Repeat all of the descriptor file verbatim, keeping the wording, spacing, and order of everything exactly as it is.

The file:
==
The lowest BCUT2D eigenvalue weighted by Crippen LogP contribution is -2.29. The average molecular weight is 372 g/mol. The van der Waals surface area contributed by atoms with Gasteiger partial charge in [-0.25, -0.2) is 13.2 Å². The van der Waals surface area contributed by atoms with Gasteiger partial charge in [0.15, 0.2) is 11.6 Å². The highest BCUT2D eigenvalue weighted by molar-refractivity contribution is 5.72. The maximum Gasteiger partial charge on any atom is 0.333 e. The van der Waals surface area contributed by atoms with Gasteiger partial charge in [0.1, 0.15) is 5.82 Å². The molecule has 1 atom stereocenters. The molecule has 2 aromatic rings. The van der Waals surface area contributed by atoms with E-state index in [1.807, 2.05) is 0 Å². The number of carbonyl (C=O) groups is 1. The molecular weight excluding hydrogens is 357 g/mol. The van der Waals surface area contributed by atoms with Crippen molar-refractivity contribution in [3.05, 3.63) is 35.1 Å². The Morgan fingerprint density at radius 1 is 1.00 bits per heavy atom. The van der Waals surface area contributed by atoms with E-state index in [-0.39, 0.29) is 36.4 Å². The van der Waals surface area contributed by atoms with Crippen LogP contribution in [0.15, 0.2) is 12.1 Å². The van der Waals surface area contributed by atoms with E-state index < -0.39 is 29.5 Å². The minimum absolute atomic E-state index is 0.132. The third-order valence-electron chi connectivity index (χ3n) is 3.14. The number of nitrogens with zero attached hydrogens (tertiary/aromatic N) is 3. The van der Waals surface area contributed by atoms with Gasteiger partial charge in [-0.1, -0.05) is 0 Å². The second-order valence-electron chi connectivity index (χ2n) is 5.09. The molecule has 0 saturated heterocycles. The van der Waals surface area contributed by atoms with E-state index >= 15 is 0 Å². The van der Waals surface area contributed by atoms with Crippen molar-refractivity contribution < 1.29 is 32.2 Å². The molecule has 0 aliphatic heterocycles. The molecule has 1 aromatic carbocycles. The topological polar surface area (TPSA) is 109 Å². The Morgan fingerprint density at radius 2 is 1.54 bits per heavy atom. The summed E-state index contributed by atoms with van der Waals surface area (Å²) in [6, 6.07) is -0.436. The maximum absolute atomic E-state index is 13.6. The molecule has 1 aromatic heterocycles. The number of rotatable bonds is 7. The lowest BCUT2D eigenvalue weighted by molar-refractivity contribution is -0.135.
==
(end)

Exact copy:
The lowest BCUT2D eigenvalue weighted by Crippen LogP contribution is -2.29. The average molecular weight is 372 g/mol. The van der Waals surface area contributed by atoms with Gasteiger partial charge in [-0.25, -0.2) is 13.2 Å². The van der Waals surface area contributed by atoms with Gasteiger partial charge in [0.15, 0.2) is 11.6 Å². The highest BCUT2D eigenvalue weighted by molar-refractivity contribution is 5.72. The maximum Gasteiger partial charge on any atom is 0.333 e. The van der Waals surface area contributed by atoms with Gasteiger partial charge in [0.1, 0.15) is 5.82 Å². The molecule has 1 atom stereocenters. The molecule has 2 aromatic rings. The van der Waals surface area contributed by atoms with E-state index in [1.807, 2.05) is 0 Å². The number of carbonyl (C=O) groups is 1. The molecular weight excluding hydrogens is 357 g/mol. The van der Waals surface area contributed by atoms with Crippen molar-refractivity contribution in [3.05, 3.63) is 35.1 Å². The Morgan fingerprint density at radius 1 is 1.00 bits per heavy atom. The van der Waals surface area contributed by atoms with E-state index in [-0.39, 0.29) is 36.4 Å². The van der Waals surface area contributed by atoms with Crippen LogP contribution in [0.15, 0.2) is 12.1 Å². The van der Waals surface area contributed by atoms with E-state index < -0.39 is 29.5 Å². The minimum absolute atomic E-state index is 0.132. The third-order valence-electron chi connectivity index (χ3n) is 3.14. The number of nitrogens with zero attached hydrogens (tertiary/aromatic N) is 3. The van der Waals surface area contributed by atoms with Gasteiger partial charge in [-0.1, -0.05) is 0 Å². The second-order valence-electron chi connectivity index (χ2n) is 5.09. The molecule has 0 saturated heterocycles. The van der Waals surface area contributed by atoms with E-state index >= 15 is 0 Å². The van der Waals surface area contributed by atoms with Crippen molar-refractivity contribution < 1.29 is 32.2 Å². The molecule has 0 aliphatic heterocycles. The molecule has 1 aromatic carbocycles. The topological polar surface area (TPSA) is 109 Å². The Morgan fingerprint density at radius 2 is 1.54 bits per heavy atom. The summed E-state index contributed by atoms with van der Waals surface area (Å²) in [6, 6.07) is -0.436. The maximum absolute atomic E-state index is 13.6. The molecule has 1 aromatic heterocycles. The number of rotatable bonds is 7. The lowest BCUT2D eigenvalue weighted by molar-refractivity contribution is -0.135.